BI 206/216 Exam 1 Study Guide
BI 206/216 Exam 1 Study Guide BI 216
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This 9 page Study Guide was uploaded by JordanK on Saturday January 30, 2016. The Study Guide belongs to BI 216 at Boston University taught by Dr. Celenza in Spring 2016. Since its upload, it has received 170 views. For similar materials see Intensive Genetics in Biology at Boston University.
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Date Created: 01/30/16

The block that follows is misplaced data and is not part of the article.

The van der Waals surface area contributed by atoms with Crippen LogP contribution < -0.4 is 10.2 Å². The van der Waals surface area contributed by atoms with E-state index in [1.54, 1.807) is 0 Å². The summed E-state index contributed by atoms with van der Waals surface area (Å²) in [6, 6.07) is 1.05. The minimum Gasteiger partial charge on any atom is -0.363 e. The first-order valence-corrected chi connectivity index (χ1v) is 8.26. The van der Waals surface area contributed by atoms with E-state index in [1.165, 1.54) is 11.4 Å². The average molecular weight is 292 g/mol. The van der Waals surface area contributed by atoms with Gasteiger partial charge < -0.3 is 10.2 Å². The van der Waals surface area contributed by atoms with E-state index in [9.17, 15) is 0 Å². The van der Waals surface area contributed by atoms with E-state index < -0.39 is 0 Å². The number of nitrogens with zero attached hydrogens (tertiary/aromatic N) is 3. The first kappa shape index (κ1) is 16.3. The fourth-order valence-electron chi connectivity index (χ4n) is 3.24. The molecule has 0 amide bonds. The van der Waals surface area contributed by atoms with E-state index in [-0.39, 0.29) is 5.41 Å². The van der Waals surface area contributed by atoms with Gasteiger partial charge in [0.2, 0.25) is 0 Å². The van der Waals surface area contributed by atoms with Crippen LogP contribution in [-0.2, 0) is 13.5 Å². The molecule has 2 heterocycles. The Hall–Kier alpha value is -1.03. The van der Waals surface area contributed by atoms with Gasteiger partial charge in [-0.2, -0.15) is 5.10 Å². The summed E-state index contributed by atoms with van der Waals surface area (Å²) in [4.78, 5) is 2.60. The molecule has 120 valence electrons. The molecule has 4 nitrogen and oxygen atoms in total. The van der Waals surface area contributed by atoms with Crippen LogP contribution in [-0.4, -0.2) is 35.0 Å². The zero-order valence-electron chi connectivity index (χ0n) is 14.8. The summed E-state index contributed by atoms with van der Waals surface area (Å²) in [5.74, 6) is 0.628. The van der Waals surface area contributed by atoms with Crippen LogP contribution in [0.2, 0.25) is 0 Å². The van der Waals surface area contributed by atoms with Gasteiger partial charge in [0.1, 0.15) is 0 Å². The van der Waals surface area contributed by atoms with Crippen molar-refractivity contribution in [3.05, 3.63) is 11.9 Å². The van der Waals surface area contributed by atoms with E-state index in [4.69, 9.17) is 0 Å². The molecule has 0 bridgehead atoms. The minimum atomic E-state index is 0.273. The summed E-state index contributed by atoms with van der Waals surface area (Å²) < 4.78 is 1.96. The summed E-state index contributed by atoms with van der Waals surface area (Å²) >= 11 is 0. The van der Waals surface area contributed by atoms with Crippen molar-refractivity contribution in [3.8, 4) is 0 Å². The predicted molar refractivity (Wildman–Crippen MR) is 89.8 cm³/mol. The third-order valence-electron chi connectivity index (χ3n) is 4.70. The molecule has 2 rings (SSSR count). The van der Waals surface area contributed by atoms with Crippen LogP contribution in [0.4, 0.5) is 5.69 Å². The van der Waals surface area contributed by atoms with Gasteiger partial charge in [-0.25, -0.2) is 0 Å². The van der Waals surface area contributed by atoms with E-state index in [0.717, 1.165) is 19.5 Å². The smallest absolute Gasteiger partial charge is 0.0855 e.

BI 206/216 Study Guide Exam 1 Spring 2016, Dr. Celenza *** Covers class notes 1/19 1/28, textbook chapters 15 Chapter 1 double stranded macromolecule composed of 4 nucleotides (AT, CG) → stores genetic information genome : all of an organism’s genetic information, stored on chromosomes humans have 23 pairs (44 autosomal chromosomes and 2 sex chromosomes), which encodes for 25,000 genes (most of which are proteins) living organisms are distinguished from nonliving organisms by their metabolism, which is the ability to use energy Central Dogma : the information contained in DNA via the genetic code dictates the order of amino acids in proteins proteins are essential for all biological functions all living organisms use the same genetic code → evidence for common origin of all life certain genes exist are present in many organisms and encode the same function (ex: Pax6 genes for development of eyes) genes can be inserted in different organisms and produce the same product individual genome sequences can be analyzed to determine the genetic basis of many inheritable diseases gene function is determined through mutation → seeing what changes in an organism when mutation is introduced Chapter 2 before Mendel, artificial selectiowas used to breed offspring with desired traits used for animals (dogs) and food no one knew why sometimes traits would disappear and reappear in later generations Mendel used pea flowers to research genetics and inheritance easy to control fertilization, easy to grow large numbers quickly truebreeding lines produce offspring with specific traits that remain constant from generation to generation hybrids: offspring of genetically dissimilar parents (crossfertilization) monohybrid cross: crosses involving one trait discovered that some traits were dominant and some were recessive different types of same gene are calledlleles dominant trait iusually encoding for a functional protein while the recessive allelusually is encoding for a nonfunctional protein (or no protein at all) Law of Segregation says that the two parental copies of a gene in an individual separate during gamete formation and that gametes randomly unite during fertilization (one from each parent) use Punnett square to predict offspring genotypes & phenotypes product rule can be used to determine the probability of two or more independent events occurring together (event 1 and event 2) sum rule can be used to determine the probability of mutually exclusive events occurring (event 1 or event 2) Law of Independent Assortment: gene pairs independently assort; an AaBb individual could have AB/ab or Ab/aB gametes branchedline diagrams using product rule make it easy to predict outcome of offspring (especially with numerous genes) (taken from textbook, figure 2.17) Mendel’s Inheritance in Humans some defective alleles that cause disease are dominant (Huntington disease) while others are recessive (cystic fibrosis) pedigree : orderly diagram of a family showing relevant genetic features, used to determine if a disease is dominant/recessive and predict what offspring will inherit vertical patterns of inheritance = dominant horizontal patterns of inheritance = recessive Vocab phenotype: the observable characteristic homozygous : when an organism has 2 copies of the same allele (AA or aa) heterozygous : when an organism has 2 different copies of a gene (Aa) testcross : crossing an unknown individual with a known homozygous recessive individual to predict the unknown’s genotype if all offspring display dominant allele, unknown was homozygous dominant (single trait) if offspring are half dominant and half recessive, unknown was heterozygous (single trait) Chapter 3 a gene may have more than two alleles ex) blood type: A, B, and O alleles genes do not always display strict dominance/recessiveness Types of Dominance complete dominance: phenotype of dominant allele is completely shown incomplete dominance : phenotype of both allele is shown in a “blended” type of way ex) red and white flowers producing pink offspring interaction of two genes can produce nine different phenotypes for a single trait codominance : phenotype of both alleles are distinctly shown (Not blended) ex) blood type AB Mutations & WildType Alleles source of new alleles for a gene wildtype allele: the most common alleles in a population (often designated with a superscript “+”) at a frequency greater than 1% rare alleles are considered mutant allele frequency : the percentage that an allele of a gene accounts for of the total number of gene copies a gene can be polymorphic (multiple common wildtype alleles) or monomorphic (only one wildtype allele) One Gene May Contribute to Several Characteristics pleiotropy: a single gene can influence more than one characteristic ex) aboriginal Maori people of New Zealand have a defective protein that causes respiratory issues as well as being sterile ex) mutated HbS allele causes sicklecell disease but provides malaria resistance recessive lethal alleles: an allele that is dominant in function but recessive in lethality ex) coat color in mice AA = gray mice AAY = yellow mice AYA = dead mice (lethal) Y produces a 2:1 ratio of heterozygous AA to homozygous AA mice (fourth mouse dies) Two Genes Can Interact to Determine One Trait gene interactions can result in novel phenotypes ex) lentil color A_B_ = brown A_bb = tan aaB_ = gray aabb = green occurs due to different combinations of active/inactive enzymes interacting with each other complementary gene action: two enzymes (produced by two different genes) with their own separate biochemical reactions interacting to produce a given phenotype Epistasis epistasis: a gene interaction in which the effects of an allele of one gene hide the effects of alleles of another gene recessive epistasis : the allele which causes masking of other genes must be homozygous (because it is recessive) for the masking phenomenon to occur ex) labrador retriever coat color B_E_ = black bbE_ = brown __ee = yellow (doesn’t produce eumelanin) dominant epistasis : the dominant allele of one gene hides the effects of another gene often indicates that alleles of the two genes have antagonistic functions ex) squash & chicken color: dominant allele of gene B prevents deposition of a pigment whose synthesis depends on the dominant allele of gene A phenotypic ratios resulting from dominant epistasis (1 2:3:1 or 13:3) depend on the specific functions of the different alleles (copied from textbook, table 3.2) heterogeneous trait: a mutation at any one of a number of genes can give rise to the same phenotype ex) deafness breeding experiments (animals) and pedigree analysis (humans) can determine how a trait is inherited Same Genotype Does Not Always Produce the Same Phenotype penetrance : how many members with a given genotype show the phenotype complete (100%) or incomplete (ex: retinoblastoma has a penetrance of 75%) expressivity : refers to the degree or intensity with which a particular genotype is expressed in a phenotype ex) only one eye affected in retinoblastoma instead of two the environment can also have effects on phenotype ex) Siamese cats: colder areas of the body are darker in fur color certain traits are also determined by multiple alleles of several genes Chapter 4 Meiosis/Gamete Formation alleles are randomly separated from each other during gamete formation contributes to genetic diversity diploid (2n) → haploid (n) chromosomes in a fertilized egg are half parental and half maternal gametes randomly unite during fertilization structure of a chromosome two sister chromatids attached at center (centromere) pairs of chromosomes: homologous pairs karyotype : picture of stained chromosomes in homologous pairs of decreasing size cell cycle checkpoints must be passed to progress through cell cycle know basic steps in mitosis/meiosis (DNA replication, prophase, prometaphase, metaphase, anaphase, telophase; meiosis I/meiosis II) leptotene: first definable stage of prophase I; long, thin chromosomes begin to thicken, attached at a centromere zygotene: chromosomes begin matching up with homologous partner, matching chromosomes become zipped together (“synapsis”) pachytene: homologous chromosomes are united along their length, known as either “bivalent” (2 chromosomes) or “tetrad” (4 chromatids) crossing over occurs at this point diplotene: gradual dissolution of zipper complex, homologous chromosomes begin to separate except at sites of crossing over (“chiasmata”) diakinesis: further condensation of the chromatids; chromosomes can be distinctly seen Sex Chromosomes sex determining mechanisms vary greatly between species XX/XY female/male in humans, ratio in fruit flies can even be environmentallydetermined (ex: turtles) some genes are located on sex chromosomes ex) eye color gene is located on X chromosome xlinked (males with recessive X gene will display white eye color because Y chromosome has no effect hemizygous) BI 206/216 Notes (Spring ‘16) Class Notes 1/19 through 1/28 Intro phenotype: sum of an individual’s inherited traits and the influence of the environment; overall appearance genetics is the study of inheritable traits and the analytical methods used to study it “central dogma” is that DNA encodes proteins preMendelian genetics included b lended inheritance (ex: light green parent + dark green parent = medium green parent) → disproved theory Mendelian Genetics Mendel used peas to control mating, used cleancut traits in purebreeding lines, did reciprocal crosses and used large populations observed 7 characteristics that had only 2 phenotypes (no “blending”) which showed one trait was dominant over the other in a monohybrid cross, a consistent ratio of dominant recessive phenotypes (3:1) was observed led to the idea that each parent has lleles of the phenotype AA, Aa, or aa Law of Segregation: 2 alleles for each trait separate during gamete formation at random; 2 gametes (one from each parent) unite at random during fertilization can get omozygous genotypes (AA, aa) or eterozygous genotype (Aa) increases genetic diversity in a population testcross: crossing an unknown individual with a known homozygous recessive individual to predict the genotype of the unknown individual based on what the offspring are Current Genetics units of inheritance described by Mendel are calleenes pairs of antagonistic traits (A, a) are alleles of the same gene meiosis and segregation of alleles cause random inheritance → genetic diversity dominant allele =wild type (sometimes indicated with a superscript “+”) common allele in a population, serves as a benchmark for comparison many alleles of the same trait may all be wildtype Mendel’s 2nd Law Mendel’s Law of Independent Assortment alleles separate independently of each other during gamete formation ex) AaBb parent could form AB, Ab, aB, or ab gametes two AaBb parents produce offspring that show a 9:3:3:1 phenotypic ratio (9 showing both dominant, 3 showing only A dominant, 3 showing only B dominant, 1 showing both recessive) multiply expected ratios of each trait to predict ratios of phenotypes for a multitrait cross (multiplication rule) use addition rule to predict probability of one of several mutually exclusive events cystic fibrosis: recessive mutant allele fails to function as a chloride transporter which leads to excess mucus build up Interactions between Alleles of a Gene AA is chemically distinct from Aa, even if the phenotype is the same ex) amylopectin in peas (causes round shape) → Rr peas produce half as much as RR peas, even though both types appear round complete dominance : dominant alleles cause hybrids to only show dominant phenotype (ex: purple is dominant to white flowers) incomplete dominance : hybrid shows phenotype that looks like a blend of the two alleles (ex: purple x white parents = light blue offspring) codominance : hybrid shows discrete areas of both alleles in phenotype (ex: distinct patches of purple and white in same flower) seen in blood type → IAor I encode for slightly different glycosyltransferases while i has a single deletion of a nucleotide leading to a nonfunctional protein; blood type can be A, B, AB (*codominance), or O pleiotropic: one gene can affect more than one phenotype/characteristic ex) HbS allele that causes sicklecell anemia also provides resistance to malaria organisms who are heterozygous for a recessive lethal allele will always have offspring in a2:1 ratio in a monohybrid cross (recessive offspring will die) some genes may be dominant and recessive lethal at the same time ex) AA = dead offspring; AA = AYcoat color, AA = A coat color Epistasis the effects of one gene on another gene (masking, amplification, etc.) ex) hair genetics in humans → B/b determines color, H/h determines presence of hair in the first place B_H_ = brown hair bbH_ = blonde hair B_hh = alopecia (hairless) bbhh = alopecia affects Mendel’s expected 9:3:3:1 ratio in a dihybrid cross ex) lentil color: A = tan, B = gray, AB = brown, ab = green (no pigment, just chlorophyll) complementary gene interaction: both genes phenotypes are required to produce overall phenotype ex) both enzymes A and B in flowers are required to be purple, otherwise flowers are colorless (white) creates a 9:7 ratio in a dihybrid cross for phenotype because the mutant allele for each gives the same phenotype recessive epistasis: the recessive allele of one gene will mask the other gene, no matter what the allele is ex) labrador retriever coat color → BB/Bb is black fur, bb is brown fur, but both need EE or Ee to work because ee will produce yellow fur no matter what creates a 9:3:4 ratio for phenotype dominant epistasis : dominant allele of one gene completely masks the effect of the other gene no matter what produces a 12:3:1 ratio or 13:3 ratio ex) 12:3:1 in squash: enzyme B will not produce color, even if enzyme A (yellow color) or enzyme a (green color) is working (need bb to produce color) ex) 13:3 in chickens: AA/Aa makes color, aa does not make color; BB/Bb will not deposit color but bb will deposit color redundancy : produces 15:1 ratio, different genes encode same function (only homozygous recessive aabb will produce different function) allele interactions and gene interactions can occur at the same time → leads to different phenotypic variations Mutant Genotype the same mutant genotype does not always result in the same phenotype incomplete penetrance: mutant or wild type phenotype will occur even though mutant genotype is predicted ex) Siamese cats have mutant allele for dark fur but it only works in cold temperatures (feet, ears, tail) variable expressivity : mutant genotype has varying levels of being expressed phenotypically Chromosome/Inheritance sex determination is superficially similar between species but mechanistically different humans: XX = female, XY = male fruit flies: 1:2 ratio of X chromosomes to pairs of autosomes = male, 1:1 ratio of X chromosomes to pairs of autosomes = female (0.51 = intersex) homogametic sex in some reptiles and birds is male (ZZ), while heterogametic sex is female (WZ) *opposite of humans different systems exist for different species Mitosis & Meiosis chromosomes contain both DNA and proteins karyotype : image of all the chromosomes of an organism cell cycle contains G1, S, G2, and M phases M phase: prophase, prometaphase, metaphase, anaphase, and telophase cytokinesis involves cleavage furrow in animals and also the splitting of the cell plate in plants checkpoints must be passed between phases: pass based on nutrient availability, amount of damage, and/or need for new cells meiosis: 2n → n crossing over occurs in this process → increases genetic diversity one sister chromatid from each pair in each new gamete (4 gametes) *know terms from figure 4.15 in textbook about different stages in meiosis Drosophilia short life cycles (~1 week) good for genetics experiments involved in discovery of sexdependent phenotypes ex) red or white eye gene located on X chromosome